30 years ago, Benz made its performance sedans in-house.
These days if you want a go-fast Mercedes, you need look no farther than the letters AMG. But 30 years ago, Daimler had yet to bring the venerable Benz tuner into the fold. Yet it still made performance sedans, and this was arguably the most notable among them.
Unveiled at the 1990 Geneva Motor Show, the Mercedes-Benz 190 E 2.5-16 Evolution II was essentially the precursor to today's Mercedes-AMG C63, and it was built as a homologation special - a street-legal version of the tin-top racer it fielded in Germany's highly competitive DTM touring-car series.
The Evo II packed a 2.5-liter naturally aspirated four-cylinder engine good for 235 horsepower and 181 lb-ft of torque. That may not seem like much by today's standards, when even a base C300 sedan offers more than that. But this was at a time when the standard 190 E 1.8 had just 109 hp, and your run-of-the-mill Corvette offered barely more at 245 hp (though the base C4 did have almost twice as much torque at 345 lb-ft). It also had an aggressive, race-inspired body kit, with a giant rear wing giving it over 125 pounds of downforce on the rear axle.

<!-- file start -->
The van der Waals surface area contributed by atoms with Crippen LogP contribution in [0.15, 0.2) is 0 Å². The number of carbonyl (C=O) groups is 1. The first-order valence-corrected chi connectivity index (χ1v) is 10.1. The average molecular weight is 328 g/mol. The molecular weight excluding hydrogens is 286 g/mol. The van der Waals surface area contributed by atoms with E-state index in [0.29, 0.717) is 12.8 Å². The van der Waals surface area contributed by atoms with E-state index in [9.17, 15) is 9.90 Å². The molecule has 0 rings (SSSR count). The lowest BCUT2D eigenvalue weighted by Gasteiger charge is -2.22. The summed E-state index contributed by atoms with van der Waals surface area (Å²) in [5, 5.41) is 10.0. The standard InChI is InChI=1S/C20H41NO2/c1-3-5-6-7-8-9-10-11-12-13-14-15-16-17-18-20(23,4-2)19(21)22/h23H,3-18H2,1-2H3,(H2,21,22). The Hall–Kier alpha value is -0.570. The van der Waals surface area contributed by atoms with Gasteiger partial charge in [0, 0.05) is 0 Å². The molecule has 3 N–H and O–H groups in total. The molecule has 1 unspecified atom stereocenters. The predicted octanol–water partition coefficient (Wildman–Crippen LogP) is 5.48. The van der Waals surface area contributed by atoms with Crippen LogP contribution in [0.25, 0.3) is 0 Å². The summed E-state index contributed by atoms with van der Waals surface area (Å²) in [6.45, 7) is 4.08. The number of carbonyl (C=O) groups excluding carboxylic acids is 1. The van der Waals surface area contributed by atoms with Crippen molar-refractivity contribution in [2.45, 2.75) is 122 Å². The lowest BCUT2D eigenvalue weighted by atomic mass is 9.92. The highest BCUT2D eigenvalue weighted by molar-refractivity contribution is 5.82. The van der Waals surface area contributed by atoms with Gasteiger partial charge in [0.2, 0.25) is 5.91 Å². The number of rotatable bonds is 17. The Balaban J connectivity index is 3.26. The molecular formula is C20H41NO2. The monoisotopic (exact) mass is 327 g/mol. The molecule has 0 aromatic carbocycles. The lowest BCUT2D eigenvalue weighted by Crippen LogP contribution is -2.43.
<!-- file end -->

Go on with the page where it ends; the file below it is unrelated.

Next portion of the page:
The Evo II also had a stiffer suspension, mounted to 17-inch wheels (which were pretty huge for the time). Only 502 examples were made, all of them in the same metallic shade of blueish black. And though we weren't there at the time (owing nothing to any pandemic), we can bet it made quite an impression on those present for the unveiling in Geneva three decades ago.
Nine years later, DaimlerChrysler acquired controlling interest in AMG, and bought the rest of it in 2005. The rest, as they say, is history - in which the 190 E 2.5-16 Evolution II holds a special place.